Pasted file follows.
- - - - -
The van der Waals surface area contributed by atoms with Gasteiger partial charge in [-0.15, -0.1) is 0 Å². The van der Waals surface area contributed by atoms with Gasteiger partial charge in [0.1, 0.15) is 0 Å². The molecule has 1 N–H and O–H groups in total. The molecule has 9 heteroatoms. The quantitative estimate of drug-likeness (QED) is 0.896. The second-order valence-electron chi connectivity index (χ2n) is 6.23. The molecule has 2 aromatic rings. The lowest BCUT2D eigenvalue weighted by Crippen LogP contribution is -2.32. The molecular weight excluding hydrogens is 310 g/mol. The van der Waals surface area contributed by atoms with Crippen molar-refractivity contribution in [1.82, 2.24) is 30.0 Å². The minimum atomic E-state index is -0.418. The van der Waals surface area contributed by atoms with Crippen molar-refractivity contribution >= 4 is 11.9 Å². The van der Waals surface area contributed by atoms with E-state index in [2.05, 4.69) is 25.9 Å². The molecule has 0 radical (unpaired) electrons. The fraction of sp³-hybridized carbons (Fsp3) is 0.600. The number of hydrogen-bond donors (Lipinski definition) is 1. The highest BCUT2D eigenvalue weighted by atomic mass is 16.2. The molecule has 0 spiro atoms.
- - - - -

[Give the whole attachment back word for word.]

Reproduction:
The van der Waals surface area contributed by atoms with Gasteiger partial charge in [-0.15, -0.1) is 0 Å². The van der Waals surface area contributed by atoms with Gasteiger partial charge in [0.1, 0.15) is 0 Å². The molecule has 1 N–H and O–H groups in total. The molecule has 9 heteroatoms. The quantitative estimate of drug-likeness (QED) is 0.896. The second-order valence-electron chi connectivity index (χ2n) is 6.23. The molecule has 2 aromatic rings. The lowest BCUT2D eigenvalue weighted by Crippen LogP contribution is -2.32. The molecular weight excluding hydrogens is 310 g/mol. The van der Waals surface area contributed by atoms with Crippen molar-refractivity contribution in [1.82, 2.24) is 30.0 Å². The minimum atomic E-state index is -0.418. The van der Waals surface area contributed by atoms with Crippen molar-refractivity contribution >= 4 is 11.9 Å². The van der Waals surface area contributed by atoms with E-state index in [2.05, 4.69) is 25.9 Å². The molecule has 0 radical (unpaired) electrons. The fraction of sp³-hybridized carbons (Fsp3) is 0.600. The number of hydrogen-bond donors (Lipinski definition) is 1. The highest BCUT2D eigenvalue weighted by atomic mass is 16.2. The molecule has 0 spiro atoms.